Of course the Unix security model can be adapted to protect against malicious programs. But in practice it is so difficult that no one bothers to try.

It appears to me, after a brief scan of TFA, that vsys just provides finer granularity without addressing the fact that the security model is fundamentally broken.

We need a model that makes it natural and easy to run every program in its own sandbox.

Comment: Unintended Consequences (Score 1) 363

by Software Geek (#36058874) Attached to: Google/Facebook: Do-Not-Track Threatens CA Economy

"Do not track" is a nice way of saying "It is illegal to have certain kinds of information on a computer."
This makes me very nervous.
If my browser caches pages, does that mean I am illegally tracking?
If my web site saves logs for troubleshooting, am I illegally tracking?
If I use peer-to-peer file sharing software, am I illegally tracking?

What powers of search and seizure will the state need to enforce "Do not track?"

I haven't read this particular bill. Maybe it has some well thought out way of targeting advertisers without placing a huge new regulatory burden on everyone who uses a computer in California, or makes software that might be used on a computer in California. But I doubt it.

Comment: Re:Bankrupt government funds boondoggles (Score 1) 529

by Software Geek (#35926314) Attached to: US Funding Five Game-Changing Energy Projects

Since we have no shortage of energy but we have a desperate shortage of funds in the Treasury, these types of projects should not be funded. Let a less bankrupt country fund them.

These types of grants tend to be direct monetary payback for political support and campaign donations anyway.

To address your points one by one:
1) Bankruptcy
Cutting this research would reduce the federal budget by about 0.0025%
The United States has a serious decision to make whether to: Cut military spending, Cut Medicare spending, Raise taxes, and/or Go bankrupt.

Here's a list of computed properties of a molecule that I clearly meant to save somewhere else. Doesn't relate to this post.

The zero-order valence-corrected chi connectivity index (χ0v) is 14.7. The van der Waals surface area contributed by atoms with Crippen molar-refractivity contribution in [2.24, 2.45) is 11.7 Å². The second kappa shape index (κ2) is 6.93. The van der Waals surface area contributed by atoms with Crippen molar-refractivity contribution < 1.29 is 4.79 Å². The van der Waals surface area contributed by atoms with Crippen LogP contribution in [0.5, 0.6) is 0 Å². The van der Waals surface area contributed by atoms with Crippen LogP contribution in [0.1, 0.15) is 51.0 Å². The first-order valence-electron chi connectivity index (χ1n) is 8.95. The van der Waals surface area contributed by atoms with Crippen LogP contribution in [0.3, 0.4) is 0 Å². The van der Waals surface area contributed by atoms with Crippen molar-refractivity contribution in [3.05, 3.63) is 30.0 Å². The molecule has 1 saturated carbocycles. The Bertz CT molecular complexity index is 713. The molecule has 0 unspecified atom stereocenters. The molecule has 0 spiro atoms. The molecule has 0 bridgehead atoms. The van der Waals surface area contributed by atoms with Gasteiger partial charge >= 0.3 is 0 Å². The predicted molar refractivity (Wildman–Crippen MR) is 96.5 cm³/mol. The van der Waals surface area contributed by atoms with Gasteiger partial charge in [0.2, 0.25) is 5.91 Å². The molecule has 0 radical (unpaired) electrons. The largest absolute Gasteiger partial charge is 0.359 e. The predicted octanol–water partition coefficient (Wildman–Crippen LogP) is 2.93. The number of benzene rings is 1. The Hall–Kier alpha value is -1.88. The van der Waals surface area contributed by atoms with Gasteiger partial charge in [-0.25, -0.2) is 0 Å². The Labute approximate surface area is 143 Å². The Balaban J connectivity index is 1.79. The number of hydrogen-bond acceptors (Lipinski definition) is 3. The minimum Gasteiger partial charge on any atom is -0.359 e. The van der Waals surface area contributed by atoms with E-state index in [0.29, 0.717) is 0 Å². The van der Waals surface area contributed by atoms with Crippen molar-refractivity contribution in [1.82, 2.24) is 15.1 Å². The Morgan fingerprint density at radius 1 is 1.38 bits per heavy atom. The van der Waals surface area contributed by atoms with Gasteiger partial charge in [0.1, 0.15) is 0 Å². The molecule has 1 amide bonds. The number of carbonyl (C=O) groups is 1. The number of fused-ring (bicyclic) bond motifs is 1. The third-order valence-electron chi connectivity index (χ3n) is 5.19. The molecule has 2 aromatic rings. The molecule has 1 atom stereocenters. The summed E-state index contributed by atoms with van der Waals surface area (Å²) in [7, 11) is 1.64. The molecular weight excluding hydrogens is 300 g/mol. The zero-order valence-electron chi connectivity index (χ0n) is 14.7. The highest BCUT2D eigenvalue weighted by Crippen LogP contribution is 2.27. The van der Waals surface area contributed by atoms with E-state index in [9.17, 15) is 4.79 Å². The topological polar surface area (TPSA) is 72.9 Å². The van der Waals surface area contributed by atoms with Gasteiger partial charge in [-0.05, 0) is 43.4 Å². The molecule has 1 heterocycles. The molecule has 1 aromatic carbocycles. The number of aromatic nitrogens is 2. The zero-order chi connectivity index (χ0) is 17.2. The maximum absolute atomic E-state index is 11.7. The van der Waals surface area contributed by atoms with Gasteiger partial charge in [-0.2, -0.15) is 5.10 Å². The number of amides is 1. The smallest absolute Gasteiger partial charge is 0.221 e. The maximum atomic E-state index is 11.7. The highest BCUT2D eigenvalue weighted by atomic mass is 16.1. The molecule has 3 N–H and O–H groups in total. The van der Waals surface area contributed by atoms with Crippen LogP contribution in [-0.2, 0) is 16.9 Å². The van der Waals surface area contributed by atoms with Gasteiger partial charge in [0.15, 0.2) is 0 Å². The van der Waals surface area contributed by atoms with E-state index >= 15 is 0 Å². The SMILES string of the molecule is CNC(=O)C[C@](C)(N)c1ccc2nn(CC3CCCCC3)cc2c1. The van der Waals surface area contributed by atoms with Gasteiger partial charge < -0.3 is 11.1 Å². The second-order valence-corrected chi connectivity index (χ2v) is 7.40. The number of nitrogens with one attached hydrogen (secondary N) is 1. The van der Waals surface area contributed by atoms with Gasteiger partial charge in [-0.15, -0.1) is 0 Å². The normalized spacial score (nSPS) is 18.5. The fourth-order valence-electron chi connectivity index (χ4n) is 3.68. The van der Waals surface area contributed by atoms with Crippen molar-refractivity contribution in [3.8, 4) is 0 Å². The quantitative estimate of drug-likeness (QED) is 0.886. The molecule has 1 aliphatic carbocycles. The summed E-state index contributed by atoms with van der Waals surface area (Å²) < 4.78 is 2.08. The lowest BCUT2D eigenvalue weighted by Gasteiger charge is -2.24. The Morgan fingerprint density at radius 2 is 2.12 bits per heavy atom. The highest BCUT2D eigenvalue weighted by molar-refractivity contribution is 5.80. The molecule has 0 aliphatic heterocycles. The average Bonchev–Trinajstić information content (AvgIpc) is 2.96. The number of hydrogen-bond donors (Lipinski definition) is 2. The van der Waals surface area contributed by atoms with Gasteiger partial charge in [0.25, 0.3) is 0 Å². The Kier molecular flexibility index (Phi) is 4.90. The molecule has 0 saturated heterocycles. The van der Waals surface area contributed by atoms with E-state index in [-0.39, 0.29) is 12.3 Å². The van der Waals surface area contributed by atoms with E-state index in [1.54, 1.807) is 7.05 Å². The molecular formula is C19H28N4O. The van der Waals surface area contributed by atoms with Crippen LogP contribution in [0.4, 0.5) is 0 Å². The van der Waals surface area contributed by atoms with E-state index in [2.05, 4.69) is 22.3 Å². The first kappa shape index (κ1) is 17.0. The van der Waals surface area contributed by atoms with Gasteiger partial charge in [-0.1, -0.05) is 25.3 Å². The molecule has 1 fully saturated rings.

No other budgetary changes that the US can make will make any difference to the crisis we find ourselves in.
Trying to solve our budget problems by cutting research spending is just a way of denying the real problem.
http://en.wikipedia.org/wiki/Amdahl's_law

2) No shortage of energy
The resources used by our current energy technologies will be exhausted in a few decades. All of the replacement technologies being considered will take at least a few decades to deploy on the required scale.
Energy is THE scarce commodity in our economic system. A discovery that halved the price of energy would double the standard of living of every person on earth.

3) Corruption/Inefficiency of government funded research
If government does not fund this research, who will? Private companies tend to fund R&D that will make them rich, not basic research that will make future generations rich.
Is it better to do the research inefficiently or not do it at all?

The following discoveries were brought to you by US government funded research:
Nuclear power, Communication Satellites, The Internet

Comment: Margins, not units sold (Score 1) 210

by Software Geek (#35794328) Attached to: Amazon To Offer Ad-Supported Kindle

How many more kindles will this pricing option sell?
Are there really that many people out there that would walk away from a $139 kindle, but are willing to buy a $114 kindle with ads?
The discount would have to be much steeper in order to result in a measurable increase in sales.

I suspect that this is really about improving margins, not selling units. People who were already going to buy a kindle will opt for the cheaper one. The ad revenue it brings in will more than offset the purchase discount.

Comment: Re:What year is it? (Score 3, Funny) 288

by Software Geek (#35633332) Attached to: MySql.com Hacked With Sql Injection

When interviewing people for QA positions, I routinely ask "Do you know what an SQL injection attack is?"
I have never yet interviewed a candidate who answered yes.
So, then I explain what an SQL injection attack is, and ask how they would test for vulnerability to one.
Almost without exception, the answer is "I guess I would try entering some special characters and keywords into the GUI, and see what happens."

We warn the reader in advance that the proof presented here depends on a clever but highly unmotivated trick. -- Howard Anton, "Elementary Linear Algebra"